BibleGateway.com Verse Of The Day

Wednesday, November 28, 2007

Splunkin' Like A Madman And Log Management

Splunkin'

After playing with Splunk over a year ago (and liking what I saw) , we finally got the green light to go forward with an implementation at work. Splunk is a log aggregation and search tool. Basically it's a really fancy way of grep'ing through log files without logging in to each server and grep'ing through logs. One search will search logs across all the servers.

Right now I am in the process of estimating our peak daily volume, which more of less means I am ssh'ing in to each app server and Apache server and looking at the file sizes for the various logfiles. The licensing for Splunk is tiered based on peak daily volume, with a free version that will index up to 500MB a day. Their pricing model seems like a real bargain when you compare it to other enterprise software vendors out there, especially when you see the license fee is a "perpetual license" -- you pay once and it is good forever. If your logging volume increases, you can upgrade the license without screwing around with the software installation, and the cost is prorated as the difference between the old and new.

Everyone I have dealt with over at Splunk has been really cool to work with so far as well. Not a bunch of pushy sales-droid types, and they seem more than willing to work with you for unique configurations.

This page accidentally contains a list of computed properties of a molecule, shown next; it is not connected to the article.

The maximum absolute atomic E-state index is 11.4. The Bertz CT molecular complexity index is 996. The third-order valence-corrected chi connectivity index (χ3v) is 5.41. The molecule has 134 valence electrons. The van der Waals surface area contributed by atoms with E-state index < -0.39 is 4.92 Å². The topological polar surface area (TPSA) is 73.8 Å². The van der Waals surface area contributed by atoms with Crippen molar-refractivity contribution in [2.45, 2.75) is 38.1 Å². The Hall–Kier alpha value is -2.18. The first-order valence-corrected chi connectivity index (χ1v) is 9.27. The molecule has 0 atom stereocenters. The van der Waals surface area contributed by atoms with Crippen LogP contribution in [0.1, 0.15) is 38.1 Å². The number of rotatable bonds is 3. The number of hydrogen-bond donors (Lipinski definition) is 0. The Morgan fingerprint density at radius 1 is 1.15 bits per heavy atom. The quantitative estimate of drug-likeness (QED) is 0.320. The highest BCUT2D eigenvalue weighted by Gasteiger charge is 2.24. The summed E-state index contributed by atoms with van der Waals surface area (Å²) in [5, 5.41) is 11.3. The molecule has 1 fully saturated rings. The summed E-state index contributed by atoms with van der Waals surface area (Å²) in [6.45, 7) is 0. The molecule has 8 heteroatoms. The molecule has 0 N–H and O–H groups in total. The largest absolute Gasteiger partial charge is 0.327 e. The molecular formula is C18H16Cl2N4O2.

This should make it a lot easier to find and pinpoint issues across our 3 Jboss clusters and the handful of stand-alone Jboss and Tomcat servers and multiple Apache servers.

Apache Log File Management

And speaking of logs, we had an issue where the mod_jk.log file hit the 2 gig limit (32 bit Linux) on one of our Apache servers the other day. That was fun to track down, since some stuff seemed to work and other stuff did not. Our web applications were working fine, but web services calls into our boxes were failing. According to our Jboss logs, we were processing the WS calls and returning valid responses, but the clients were getting errors about the connection being closed while reading the response, or null objects being returned, depending on which platform they were connecting from.

So now I am working on getting logrotate setup for our Apache installations. While I am in this mode, I think I'll whip up some Nagios checks to alert if the filesizes grow to say 1.5G (which shouldn't happen with daily log rotation and compression).

Setting it up is pretty easy. I edited the /etc/logrotate/httpd file to add the following:

/app/j2http/apache-2.0.55/logs/*log {
daily
rotate 10
copytruncate
notifempty
compress
}

4 comments:

Stoner said...

You need to have logrotate restart Apache after it rotates the files or else apache will keep writing at the file pointer it last wrote to. A graceful restart will cause Apache to reopen log files.

If you don't want to do daily rotates, you can use the size option to logrotate so it'll only rotate if the log file gets to a certain size.

Robb said...

I've heard that, but the way we set it up it copies the current file to the new file name (log.1, log.2, ...) then truncates the current. Apache can keep writing to the current file after it gets truncs and no restart needed. Tested this morning and it works like a charm with no restarts.

Slestak said...

To use with splunk though, is it advised to suffix the logfiles with dated names instead of an integer?
As the initial data moves into log.1, to log.2, etc, i imagine the indexing can get screwy.

Robb said...

Splunk indexes in real time, and has it's own copy of the original log data. Doesn't need to access the archived log files at all, so it doesn't matter what naming convention you use.